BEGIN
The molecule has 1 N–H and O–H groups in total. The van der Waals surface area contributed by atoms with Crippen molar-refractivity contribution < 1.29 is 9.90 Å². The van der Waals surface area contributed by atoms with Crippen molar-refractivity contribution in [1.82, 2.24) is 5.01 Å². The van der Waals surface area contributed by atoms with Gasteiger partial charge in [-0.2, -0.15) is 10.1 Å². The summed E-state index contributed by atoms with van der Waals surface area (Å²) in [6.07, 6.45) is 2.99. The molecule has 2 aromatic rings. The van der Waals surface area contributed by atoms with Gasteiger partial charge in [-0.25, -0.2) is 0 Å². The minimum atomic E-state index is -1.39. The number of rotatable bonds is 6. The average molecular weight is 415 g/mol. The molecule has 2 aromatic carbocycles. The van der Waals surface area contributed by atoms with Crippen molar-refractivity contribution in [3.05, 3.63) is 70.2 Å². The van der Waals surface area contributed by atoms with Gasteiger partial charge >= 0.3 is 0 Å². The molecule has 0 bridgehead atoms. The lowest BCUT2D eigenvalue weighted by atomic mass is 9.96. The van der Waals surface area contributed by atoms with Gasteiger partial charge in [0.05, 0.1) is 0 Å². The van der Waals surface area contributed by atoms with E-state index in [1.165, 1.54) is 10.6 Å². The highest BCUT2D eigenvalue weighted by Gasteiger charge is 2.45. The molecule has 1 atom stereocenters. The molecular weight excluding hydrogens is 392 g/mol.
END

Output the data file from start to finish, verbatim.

The molecule has 1 N–H and O–H groups in total. The van der Waals surface area contributed by atoms with Crippen molar-refractivity contribution < 1.29 is 9.90 Å². The van der Waals surface area contributed by atoms with Crippen molar-refractivity contribution in [1.82, 2.24) is 5.01 Å². The van der Waals surface area contributed by atoms with Gasteiger partial charge in [-0.2, -0.15) is 10.1 Å². The summed E-state index contributed by atoms with van der Waals surface area (Å²) in [6.07, 6.45) is 2.99. The molecule has 2 aromatic rings. The van der Waals surface area contributed by atoms with Gasteiger partial charge in [-0.25, -0.2) is 0 Å². The minimum atomic E-state index is -1.39. The number of rotatable bonds is 6. The average molecular weight is 415 g/mol. The molecule has 2 aromatic carbocycles. The van der Waals surface area contributed by atoms with Crippen molar-refractivity contribution in [3.05, 3.63) is 70.2 Å². The van der Waals surface area contributed by atoms with Gasteiger partial charge >= 0.3 is 0 Å². The molecule has 0 bridgehead atoms. The lowest BCUT2D eigenvalue weighted by atomic mass is 9.96. The van der Waals surface area contributed by atoms with Gasteiger partial charge in [0.05, 0.1) is 0 Å². The van der Waals surface area contributed by atoms with E-state index in [1.165, 1.54) is 10.6 Å². The highest BCUT2D eigenvalue weighted by Gasteiger charge is 2.45. The molecule has 1 atom stereocenters. The molecular weight excluding hydrogens is 392 g/mol.